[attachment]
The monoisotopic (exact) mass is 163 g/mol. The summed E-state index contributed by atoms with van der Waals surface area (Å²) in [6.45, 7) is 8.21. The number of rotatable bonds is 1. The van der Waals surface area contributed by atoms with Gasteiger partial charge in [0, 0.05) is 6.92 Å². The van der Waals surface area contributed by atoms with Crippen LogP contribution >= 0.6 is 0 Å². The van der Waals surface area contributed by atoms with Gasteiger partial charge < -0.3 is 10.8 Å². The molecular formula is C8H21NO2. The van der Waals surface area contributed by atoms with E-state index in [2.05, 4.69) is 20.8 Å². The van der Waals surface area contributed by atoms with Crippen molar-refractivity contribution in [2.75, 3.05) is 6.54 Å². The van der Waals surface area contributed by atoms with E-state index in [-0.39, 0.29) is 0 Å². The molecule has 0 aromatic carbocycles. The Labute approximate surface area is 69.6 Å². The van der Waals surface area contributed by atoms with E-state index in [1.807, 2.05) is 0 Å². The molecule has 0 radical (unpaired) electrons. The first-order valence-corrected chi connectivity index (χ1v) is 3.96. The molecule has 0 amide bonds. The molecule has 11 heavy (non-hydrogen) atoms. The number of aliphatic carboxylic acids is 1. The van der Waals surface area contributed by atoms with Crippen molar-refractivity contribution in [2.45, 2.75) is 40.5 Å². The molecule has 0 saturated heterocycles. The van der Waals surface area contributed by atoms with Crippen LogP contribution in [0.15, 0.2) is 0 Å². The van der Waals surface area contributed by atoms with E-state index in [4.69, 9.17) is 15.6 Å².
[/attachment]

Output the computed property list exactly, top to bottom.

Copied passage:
The monoisotopic (exact) mass is 163 g/mol. The summed E-state index contributed by atoms with van der Waals surface area (Å²) in [6.45, 7) is 8.21. The number of rotatable bonds is 1. The van der Waals surface area contributed by atoms with Gasteiger partial charge in [0, 0.05) is 6.92 Å². The van der Waals surface area contributed by atoms with Crippen LogP contribution >= 0.6 is 0 Å². The van der Waals surface area contributed by atoms with Gasteiger partial charge < -0.3 is 10.8 Å². The molecular formula is C8H21NO2. The van der Waals surface area contributed by atoms with E-state index in [2.05, 4.69) is 20.8 Å². The van der Waals surface area contributed by atoms with Crippen molar-refractivity contribution in [2.75, 3.05) is 6.54 Å². The van der Waals surface area contributed by atoms with E-state index in [-0.39, 0.29) is 0 Å². The molecule has 0 aromatic carbocycles. The Labute approximate surface area is 69.6 Å². The van der Waals surface area contributed by atoms with E-state index in [1.807, 2.05) is 0 Å². The molecule has 0 radical (unpaired) electrons. The first-order valence-corrected chi connectivity index (χ1v) is 3.96. The molecule has 0 amide bonds. The molecule has 11 heavy (non-hydrogen) atoms. The number of aliphatic carboxylic acids is 1. The van der Waals surface area contributed by atoms with Crippen molar-refractivity contribution in [2.45, 2.75) is 40.5 Å². The molecule has 0 saturated heterocycles. The van der Waals surface area contributed by atoms with Crippen LogP contribution in [0.15, 0.2) is 0 Å². The van der Waals surface area contributed by atoms with E-state index in [4.69, 9.17) is 15.6 Å².